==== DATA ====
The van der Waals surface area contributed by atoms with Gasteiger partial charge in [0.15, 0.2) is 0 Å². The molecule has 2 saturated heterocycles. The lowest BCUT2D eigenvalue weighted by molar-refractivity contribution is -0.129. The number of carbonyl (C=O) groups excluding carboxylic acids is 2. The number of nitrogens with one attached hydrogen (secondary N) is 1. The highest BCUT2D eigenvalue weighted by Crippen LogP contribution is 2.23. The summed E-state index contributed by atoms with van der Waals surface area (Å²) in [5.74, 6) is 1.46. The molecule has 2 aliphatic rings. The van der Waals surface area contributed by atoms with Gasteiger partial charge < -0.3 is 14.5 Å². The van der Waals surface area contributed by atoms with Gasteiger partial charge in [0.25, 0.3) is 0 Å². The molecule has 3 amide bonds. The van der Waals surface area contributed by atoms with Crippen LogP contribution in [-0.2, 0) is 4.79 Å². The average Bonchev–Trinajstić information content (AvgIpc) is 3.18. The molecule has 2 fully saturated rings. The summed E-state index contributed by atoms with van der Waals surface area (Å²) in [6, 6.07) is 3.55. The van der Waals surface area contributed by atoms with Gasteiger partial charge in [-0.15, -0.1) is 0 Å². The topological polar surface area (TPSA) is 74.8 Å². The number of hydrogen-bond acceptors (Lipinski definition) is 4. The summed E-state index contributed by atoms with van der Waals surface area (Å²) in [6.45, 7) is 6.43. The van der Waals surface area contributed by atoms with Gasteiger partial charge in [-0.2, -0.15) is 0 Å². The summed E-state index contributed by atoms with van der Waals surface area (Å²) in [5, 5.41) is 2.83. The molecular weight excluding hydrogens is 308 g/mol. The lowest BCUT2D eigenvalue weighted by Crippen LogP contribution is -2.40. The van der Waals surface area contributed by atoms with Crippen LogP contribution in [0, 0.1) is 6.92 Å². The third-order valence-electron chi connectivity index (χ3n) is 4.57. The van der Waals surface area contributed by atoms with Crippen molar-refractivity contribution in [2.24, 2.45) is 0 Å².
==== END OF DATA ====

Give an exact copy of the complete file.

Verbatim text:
The van der Waals surface area contributed by atoms with Gasteiger partial charge in [0.15, 0.2) is 0 Å². The molecule has 2 saturated heterocycles. The lowest BCUT2D eigenvalue weighted by molar-refractivity contribution is -0.129. The number of carbonyl (C=O) groups excluding carboxylic acids is 2. The number of nitrogens with one attached hydrogen (secondary N) is 1. The highest BCUT2D eigenvalue weighted by Crippen LogP contribution is 2.23. The summed E-state index contributed by atoms with van der Waals surface area (Å²) in [5.74, 6) is 1.46. The molecule has 2 aliphatic rings. The van der Waals surface area contributed by atoms with Gasteiger partial charge < -0.3 is 14.5 Å². The van der Waals surface area contributed by atoms with Gasteiger partial charge in [0.25, 0.3) is 0 Å². The molecule has 3 amide bonds. The van der Waals surface area contributed by atoms with Crippen LogP contribution in [-0.2, 0) is 4.79 Å². The average Bonchev–Trinajstić information content (AvgIpc) is 3.18. The molecule has 2 fully saturated rings. The summed E-state index contributed by atoms with van der Waals surface area (Å²) in [6, 6.07) is 3.55. The van der Waals surface area contributed by atoms with Gasteiger partial charge in [-0.15, -0.1) is 0 Å². The topological polar surface area (TPSA) is 74.8 Å². The number of hydrogen-bond acceptors (Lipinski definition) is 4. The summed E-state index contributed by atoms with van der Waals surface area (Å²) in [6.45, 7) is 6.43. The van der Waals surface area contributed by atoms with Gasteiger partial charge in [-0.2, -0.15) is 0 Å². The summed E-state index contributed by atoms with van der Waals surface area (Å²) in [5, 5.41) is 2.83. The molecular weight excluding hydrogens is 308 g/mol. The lowest BCUT2D eigenvalue weighted by Crippen LogP contribution is -2.40. The van der Waals surface area contributed by atoms with Crippen LogP contribution in [0, 0.1) is 6.92 Å². The third-order valence-electron chi connectivity index (χ3n) is 4.57. The van der Waals surface area contributed by atoms with Crippen molar-refractivity contribution in [2.24, 2.45) is 0 Å².